A new set of labels is on the way from the Agriculture Department's Food Safety and Inspection Service (FSIS).
These will deal with raw or partially cooked beef products that have been mechanically tenderized. According to the FSIS, consumers, restaurants, and other food service facilities “will now have more information about the products they are buying, as well as useful cooking instructions so they know how to safely prepare them.”
The hazards of tenderizing
Product tenderness is a key selling point for beef products. To increase tenderness, some cuts are tenderized mechanically by piercing them with needles or small blades in order to break up tissue. This process, says the FSIS, can introduce pathogens from the surface of the cut to the interior, making proper cooking very important.
The potential presence of pathogens in the interior of these products means they should be cooked differently than intact cuts. Officials say the new labeling requirements are needed because mechanically tenderized products look no different than intact product, but that consumers need to know that they should be handled differently.
Under the new rule, will become effective in May 2016, or one year from the date of the rule’s publication in the Federal Register, these products must bear labels that state that they have been mechanically, blade or needle tenderized.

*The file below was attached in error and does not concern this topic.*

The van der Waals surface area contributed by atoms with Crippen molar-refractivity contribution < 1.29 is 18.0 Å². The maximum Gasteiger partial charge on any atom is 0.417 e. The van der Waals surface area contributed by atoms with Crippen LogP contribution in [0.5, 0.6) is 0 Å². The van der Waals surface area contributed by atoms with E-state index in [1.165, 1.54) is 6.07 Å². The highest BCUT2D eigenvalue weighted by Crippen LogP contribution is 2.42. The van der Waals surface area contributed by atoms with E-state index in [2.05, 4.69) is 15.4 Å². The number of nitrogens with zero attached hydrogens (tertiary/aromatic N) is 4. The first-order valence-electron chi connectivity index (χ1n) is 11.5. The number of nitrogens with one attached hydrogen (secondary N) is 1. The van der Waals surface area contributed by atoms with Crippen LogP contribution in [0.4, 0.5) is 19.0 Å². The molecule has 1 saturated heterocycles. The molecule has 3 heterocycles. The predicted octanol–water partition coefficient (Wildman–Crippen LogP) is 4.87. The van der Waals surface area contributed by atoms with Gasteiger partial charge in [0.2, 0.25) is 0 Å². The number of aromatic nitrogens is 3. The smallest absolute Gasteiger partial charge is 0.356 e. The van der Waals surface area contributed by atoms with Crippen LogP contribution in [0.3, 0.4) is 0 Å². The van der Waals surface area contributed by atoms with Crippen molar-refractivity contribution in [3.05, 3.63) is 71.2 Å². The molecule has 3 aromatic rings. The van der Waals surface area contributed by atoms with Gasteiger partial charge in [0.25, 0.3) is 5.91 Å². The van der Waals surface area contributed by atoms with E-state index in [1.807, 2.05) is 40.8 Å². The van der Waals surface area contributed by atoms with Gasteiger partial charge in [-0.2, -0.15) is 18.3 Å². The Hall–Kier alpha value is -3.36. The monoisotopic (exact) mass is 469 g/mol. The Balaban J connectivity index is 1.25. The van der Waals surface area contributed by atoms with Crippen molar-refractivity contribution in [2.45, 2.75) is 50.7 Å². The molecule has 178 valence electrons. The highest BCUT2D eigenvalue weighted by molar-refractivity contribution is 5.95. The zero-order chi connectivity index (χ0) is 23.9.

The labels must also include validated cooking instructions so that consumers know how to prepare them safely. The instructions will have to specify the minimum internal temperatures and any hold or “dwell” times for the products to ensure that they are fully cooked.
“Labeling mechanically tenderized beef products and including cooking instructions on the package are important steps in helping consumers to safely prepare these products,” said Deputy USDA Under Secretary Al Almanza. “This common sense change will lead to safer meals and fewer foodborne illnesses.”
Since 2000, the Centers for Disease Control and Prevention has received reports of 6 outbreaks attributable to needle or blade tenderized beef products prepared in restaurants and consumers’ homes. Failure to cook a mechanically tenderized raw or partially cooked beef product thoroughly was found to be a significant contributing factor in each of these outbreaks.
FSIS predicts the changes brought by this rule could prevent hundreds of illnesses every year.